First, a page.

We take the same attitude. We stalk ourselves as if we are stalking something or someone we don’t know. We stalk ourselves without judgment or attachment to what we find. This is important, perhaps the most important key to stalking – no judgment.
If a part of you feels judged by the process, your mind will find a way to sabotage the process. So agreement number one with yourself is, “No judgment about what I find.” When you find something revealing you simply say, “That’s interesting.” Not judging allows parts of ourselves to be revealed to us without fear.
The second agreement is to not act immediately upon what you see. When we discover something about ourselves that we don’t like, our first instinct is to blame ourselves, and our second is to try to fix it right away. In stalking you are asked to do neither. There will be plenty of time to discern appropriate action, but only after seeing yourself clearly, without illusion. In stalking yourself, you are asked to neither blame nor fix. Simply to see it. Not once or twice, but to see it many times so you can discern patterns. The third agreement is to stalk without self-importance or self-pity. Each of us is inclined one way or the other, and both self-importance and self-pity will distort our seeing, each in its own way.
The fourth agreement is to have no preferences as to what you find. Don’t stalk with agendas, fears or hopes. Stalk with curiosity and a burning desire to see and know yourself, in all your complexity and contradictions. Don’t assume you know already what you will find. I can assure you there is much you do not know or understand about yourself.
This month I would like you to stalk your internal dialogue. Like a hunter listens for sounds in the bush, listen to what your internal dialogue is saying.
For some of you it will be a total revelation that you have an internal dialogue. I’m not talking about the thoughts you are actively thinking, but the inner chatter beyond thought that comments and has opinions about everything. Stop and listen to it. You might begin by watching and listening to your thoughts, and then noticing that there is also a judge, a critic, a commentator alongside the thoughts. This is the internal dialogue I am speaking of. Stalk and listen to it. What is it saying? Is it positive or negative? What are its favorite topics or themes? Is it critical of you or others? What sets it off?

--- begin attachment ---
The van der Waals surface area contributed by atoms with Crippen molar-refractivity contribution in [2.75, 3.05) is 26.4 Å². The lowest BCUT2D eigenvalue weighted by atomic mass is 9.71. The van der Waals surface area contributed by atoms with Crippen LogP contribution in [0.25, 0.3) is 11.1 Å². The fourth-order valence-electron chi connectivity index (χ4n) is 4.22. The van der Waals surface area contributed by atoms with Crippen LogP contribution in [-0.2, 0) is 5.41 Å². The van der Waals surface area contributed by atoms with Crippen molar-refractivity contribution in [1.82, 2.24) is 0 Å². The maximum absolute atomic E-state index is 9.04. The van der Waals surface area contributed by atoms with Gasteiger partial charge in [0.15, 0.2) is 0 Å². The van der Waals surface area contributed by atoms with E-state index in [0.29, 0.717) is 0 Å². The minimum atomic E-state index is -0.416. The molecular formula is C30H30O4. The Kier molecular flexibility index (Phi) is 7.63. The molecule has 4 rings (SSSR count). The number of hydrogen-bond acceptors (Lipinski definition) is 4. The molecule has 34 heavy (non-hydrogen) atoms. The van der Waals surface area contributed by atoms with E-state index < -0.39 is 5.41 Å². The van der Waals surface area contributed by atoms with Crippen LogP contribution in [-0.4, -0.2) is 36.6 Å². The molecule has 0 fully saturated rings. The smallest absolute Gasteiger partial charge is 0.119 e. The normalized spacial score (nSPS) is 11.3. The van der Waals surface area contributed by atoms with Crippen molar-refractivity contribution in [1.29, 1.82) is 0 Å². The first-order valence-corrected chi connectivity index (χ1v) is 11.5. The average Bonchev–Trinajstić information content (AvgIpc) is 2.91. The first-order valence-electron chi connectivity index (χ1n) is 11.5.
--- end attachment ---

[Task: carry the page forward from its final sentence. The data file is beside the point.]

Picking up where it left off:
Then, at the end of each day, spend fine minutes journaling about the main themes of your internal dialogue that day. After one month, if you stalk diligently, you should be able to see and know something about yourself that has previously been unknown to you. Don’t judge or act upon what you see yet. That will come later.
Stalking takes vigilance, patience, cunning and willpower. Our internal dialogue is one of our chief tyrants, keeping us unconscious and unaware, and we will not see it or know it without stalking. Interested? Curious? Up to the challenge? Well then begin today, and we will continue this topic next month.